Graduate School

Horace Mann Medal

The Horace Mann Medal is given annually to a Brown Graduate School alumnus or alumna who has made significant contributions in his or her field, inside or outside of academia.

Any graduate of a Brown advanced-degree program is eligible for the Horace Mann Medal. The medal is awarded at Commencement exercises in May. 


A nomination should, at a minimum, include a strong supporting rationale for the nomination, expressed in a letter of nomination. Up to two additional supporting letters may also accompany the nomination. Only one nomination package per nominee will be accepted. All nominations should be made through Brown UFunds (select the Graduate School Academic Honors button). 


December 1, 2023.

Selection Process

The final selection process takes place in late fall, in conjunction with the University's selection of honorary-degree recipients. (Nominations received after the deadline will be considered in the next round of review.) Selection news is announced in May.

Note: Nominators/departments will be expected to assist the Graduate School in hosting the Medalist; guidelines will be provided if selected.


This award was created in 2003 and replaced the Distinguished Graduate School Alumni Award.  

Horace Mann, class of 1819
Father of American public school education

Horace MannBorn in 1796Horace Mann spent his youth in poverty on his family's farm. Although his schooling was limited to about three months a year, he supplemented his learning through religious studies and tutoring. He entered Brown University as a sophomore, graduated in 1819, and went on to earn a law degree. 

Mann served as a state representative and, later, as a senator in the Massachusetts legislature. He helped pass legislation to create the nation's first state board of education, and from 1837 to 1848, served as the board's first secretary, creating a system of public schools in Massachusetts that would become a model for public education across the country. Mann's statue and that of Daniel Webster still flank the entrance to the Massachusetts State House.

In 1848, Mann was elected to Congress, where he fought vigorously against slavery. In 1854, he was named president of Antioch College in Ohio, where he remained until 1859. A few weeks before his death, he urged Antioch's graduating class, "Be ashamed to die before you have won some battle for humanity." Mann is buried at North Burial Ground in Providence.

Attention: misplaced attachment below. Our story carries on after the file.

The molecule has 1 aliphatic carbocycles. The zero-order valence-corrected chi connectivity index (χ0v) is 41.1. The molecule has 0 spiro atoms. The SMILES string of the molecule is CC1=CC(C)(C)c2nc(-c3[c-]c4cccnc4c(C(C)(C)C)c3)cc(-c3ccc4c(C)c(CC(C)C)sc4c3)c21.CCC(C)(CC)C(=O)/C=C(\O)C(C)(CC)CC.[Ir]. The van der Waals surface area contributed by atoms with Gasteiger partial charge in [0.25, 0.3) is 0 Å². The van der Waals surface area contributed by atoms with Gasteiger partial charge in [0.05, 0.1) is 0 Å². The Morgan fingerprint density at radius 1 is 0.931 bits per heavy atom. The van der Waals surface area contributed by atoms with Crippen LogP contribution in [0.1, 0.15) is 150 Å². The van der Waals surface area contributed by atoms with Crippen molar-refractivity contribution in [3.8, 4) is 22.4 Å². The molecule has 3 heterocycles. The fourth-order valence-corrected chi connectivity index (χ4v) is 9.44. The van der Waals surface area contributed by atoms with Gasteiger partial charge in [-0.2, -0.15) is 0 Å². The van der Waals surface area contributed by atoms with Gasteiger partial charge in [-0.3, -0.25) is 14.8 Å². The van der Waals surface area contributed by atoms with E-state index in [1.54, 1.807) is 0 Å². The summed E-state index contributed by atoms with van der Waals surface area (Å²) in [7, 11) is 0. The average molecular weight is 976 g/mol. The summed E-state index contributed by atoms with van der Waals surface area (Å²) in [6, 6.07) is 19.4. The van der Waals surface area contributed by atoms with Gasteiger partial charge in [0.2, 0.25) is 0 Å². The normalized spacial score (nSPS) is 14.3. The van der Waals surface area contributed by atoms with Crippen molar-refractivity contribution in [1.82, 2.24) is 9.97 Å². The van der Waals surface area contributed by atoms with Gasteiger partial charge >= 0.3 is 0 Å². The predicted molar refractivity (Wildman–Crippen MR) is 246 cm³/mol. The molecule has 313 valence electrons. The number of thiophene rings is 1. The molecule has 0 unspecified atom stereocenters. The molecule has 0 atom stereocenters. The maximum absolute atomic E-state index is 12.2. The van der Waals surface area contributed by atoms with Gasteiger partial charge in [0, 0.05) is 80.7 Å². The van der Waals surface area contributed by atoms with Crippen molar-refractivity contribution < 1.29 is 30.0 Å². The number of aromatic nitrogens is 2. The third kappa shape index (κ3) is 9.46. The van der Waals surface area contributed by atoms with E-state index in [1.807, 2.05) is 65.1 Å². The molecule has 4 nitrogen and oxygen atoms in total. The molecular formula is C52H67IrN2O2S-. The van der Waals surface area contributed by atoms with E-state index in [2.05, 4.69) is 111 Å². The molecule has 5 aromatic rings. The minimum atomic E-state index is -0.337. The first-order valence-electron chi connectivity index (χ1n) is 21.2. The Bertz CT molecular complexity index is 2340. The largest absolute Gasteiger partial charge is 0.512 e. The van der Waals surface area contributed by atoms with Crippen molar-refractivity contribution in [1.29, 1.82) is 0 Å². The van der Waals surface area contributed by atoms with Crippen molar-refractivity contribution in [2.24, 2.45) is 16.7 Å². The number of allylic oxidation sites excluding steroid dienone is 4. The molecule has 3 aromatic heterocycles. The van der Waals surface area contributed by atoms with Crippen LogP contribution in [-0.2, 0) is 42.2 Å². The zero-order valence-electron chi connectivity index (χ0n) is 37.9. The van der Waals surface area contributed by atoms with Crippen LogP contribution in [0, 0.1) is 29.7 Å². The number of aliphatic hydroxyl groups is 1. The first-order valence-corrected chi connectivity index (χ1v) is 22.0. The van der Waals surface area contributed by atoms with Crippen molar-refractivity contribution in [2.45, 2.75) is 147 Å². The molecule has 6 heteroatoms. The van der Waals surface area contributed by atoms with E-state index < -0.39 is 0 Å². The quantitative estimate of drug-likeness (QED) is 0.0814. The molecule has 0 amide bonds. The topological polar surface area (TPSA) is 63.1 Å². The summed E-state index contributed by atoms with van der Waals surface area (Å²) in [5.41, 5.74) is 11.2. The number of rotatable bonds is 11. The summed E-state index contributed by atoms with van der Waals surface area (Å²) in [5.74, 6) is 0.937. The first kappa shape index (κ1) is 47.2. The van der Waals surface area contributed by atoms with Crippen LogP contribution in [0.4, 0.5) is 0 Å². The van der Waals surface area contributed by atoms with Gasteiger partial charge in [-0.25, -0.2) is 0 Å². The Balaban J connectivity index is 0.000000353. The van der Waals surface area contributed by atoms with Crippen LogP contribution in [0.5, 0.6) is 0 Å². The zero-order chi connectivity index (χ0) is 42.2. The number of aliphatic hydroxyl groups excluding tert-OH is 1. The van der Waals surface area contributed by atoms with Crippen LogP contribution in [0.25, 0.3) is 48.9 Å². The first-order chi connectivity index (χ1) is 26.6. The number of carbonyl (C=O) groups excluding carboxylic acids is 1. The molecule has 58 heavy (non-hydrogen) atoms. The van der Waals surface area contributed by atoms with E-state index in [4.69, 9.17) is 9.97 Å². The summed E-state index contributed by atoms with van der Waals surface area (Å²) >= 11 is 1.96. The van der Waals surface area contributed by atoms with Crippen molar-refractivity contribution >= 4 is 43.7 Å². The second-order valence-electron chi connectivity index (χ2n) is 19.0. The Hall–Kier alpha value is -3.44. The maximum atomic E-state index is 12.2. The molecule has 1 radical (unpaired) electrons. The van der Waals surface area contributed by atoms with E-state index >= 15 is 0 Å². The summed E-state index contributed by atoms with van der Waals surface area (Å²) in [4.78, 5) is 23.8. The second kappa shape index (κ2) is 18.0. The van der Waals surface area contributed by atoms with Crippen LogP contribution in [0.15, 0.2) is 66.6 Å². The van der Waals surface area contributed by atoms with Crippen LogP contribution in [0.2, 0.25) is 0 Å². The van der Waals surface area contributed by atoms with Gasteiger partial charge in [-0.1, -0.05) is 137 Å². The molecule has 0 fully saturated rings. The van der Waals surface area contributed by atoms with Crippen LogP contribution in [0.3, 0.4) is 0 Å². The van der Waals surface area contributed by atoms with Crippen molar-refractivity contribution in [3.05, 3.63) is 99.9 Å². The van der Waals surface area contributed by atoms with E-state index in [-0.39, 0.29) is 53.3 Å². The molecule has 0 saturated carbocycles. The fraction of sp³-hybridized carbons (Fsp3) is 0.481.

2022-2023 Medal Recipient

Dr. Lackey sitting by a stone pillar with bare trees in the background; she is wearing a grey suit jacket and blue shirt.Jennifer Lackey ‘00 Ph.D.

Jennifer Lackey ‘00 Ph.D. is the 2023 recipient of the Horace Mann Medal. Lackey received her Ph.D. in Philosophy and is currently the Wayne and Elizabeth Jones Professor of Philosophy and Professor of Law (courtesy) at Northwestern University. She is also the Founding Director of the Northwestern Prison Education Program, a partnership between Northwestern University and the Illinois Department of Corrections, and the only bachelor’s degree-granting program for incarcerated students offered by a top 10 university in the United States.

Lackey specializes in the field of epistemology—the study of cognition and inquiry. She is at the forefront of social epistemology, a movement to reorient this field from a narrow focus on the beliefs and knowledge of individuals toward a recognition that believing and knowing are deeply social phenomena. Her work also explores the social, political, legal, and moral dimensions of how we treat other cognitive beings—how we come to believe, or to reject, what they tell us.

While at Brown, Lackey’s dissertation focused on the epistemology of testimony—how we acquire knowledge from the written or spoken word of others. Several years after being hooded by her mentor, Ernest Sosa, she received the Charles A. Ryskamp Research Fellowship through the American Council of Learned Societies (2007–2008) for research that culminated in her first book, Learning from Words: Testimony as a Source of Knowledge. Lackey continues to be a central source for scholars working in the area of epistemology of testimony.

Read more about Dr. Lackey.

Jennifer Lackey ‘00 Ph.D. is the Wayne and Elizabeth Jones Professor of Philosophy and Professor of Law (courtesy) at Northwestern University. She is also the Founding Director of the Northwestern Prison Education Program.